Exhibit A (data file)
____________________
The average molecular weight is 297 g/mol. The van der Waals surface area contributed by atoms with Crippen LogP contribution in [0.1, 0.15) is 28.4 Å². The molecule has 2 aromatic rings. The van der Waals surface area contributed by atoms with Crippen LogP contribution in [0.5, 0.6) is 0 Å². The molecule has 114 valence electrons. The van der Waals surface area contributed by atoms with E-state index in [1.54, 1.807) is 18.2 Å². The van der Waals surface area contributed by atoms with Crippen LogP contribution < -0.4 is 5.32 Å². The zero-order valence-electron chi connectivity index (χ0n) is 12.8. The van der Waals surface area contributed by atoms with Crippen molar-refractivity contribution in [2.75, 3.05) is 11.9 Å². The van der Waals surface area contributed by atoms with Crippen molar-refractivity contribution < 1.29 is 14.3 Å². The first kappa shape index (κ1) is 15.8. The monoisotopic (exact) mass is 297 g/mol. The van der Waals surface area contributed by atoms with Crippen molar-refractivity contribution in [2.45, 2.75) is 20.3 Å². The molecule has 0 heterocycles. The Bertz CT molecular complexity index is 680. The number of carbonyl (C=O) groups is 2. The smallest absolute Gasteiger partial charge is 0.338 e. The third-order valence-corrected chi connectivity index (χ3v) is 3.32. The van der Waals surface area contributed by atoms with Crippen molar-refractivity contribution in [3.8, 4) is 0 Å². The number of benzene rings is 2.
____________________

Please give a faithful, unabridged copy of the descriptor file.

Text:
The average molecular weight is 297 g/mol. The van der Waals surface area contributed by atoms with Crippen LogP contribution in [0.1, 0.15) is 28.4 Å². The molecule has 2 aromatic rings. The van der Waals surface area contributed by atoms with Crippen LogP contribution in [0.5, 0.6) is 0 Å². The molecule has 114 valence electrons. The van der Waals surface area contributed by atoms with E-state index in [1.54, 1.807) is 18.2 Å². The van der Waals surface area contributed by atoms with Crippen LogP contribution < -0.4 is 5.32 Å². The zero-order valence-electron chi connectivity index (χ0n) is 12.8. The van der Waals surface area contributed by atoms with Crippen molar-refractivity contribution in [2.75, 3.05) is 11.9 Å². The van der Waals surface area contributed by atoms with Crippen molar-refractivity contribution < 1.29 is 14.3 Å². The first kappa shape index (κ1) is 15.8. The monoisotopic (exact) mass is 297 g/mol. The van der Waals surface area contributed by atoms with Crippen molar-refractivity contribution in [2.45, 2.75) is 20.3 Å². The molecule has 0 heterocycles. The Bertz CT molecular complexity index is 680. The number of carbonyl (C=O) groups is 2. The smallest absolute Gasteiger partial charge is 0.338 e. The third-order valence-corrected chi connectivity index (χ3v) is 3.32. The van der Waals surface area contributed by atoms with Crippen molar-refractivity contribution in [3.8, 4) is 0 Å². The number of benzene rings is 2.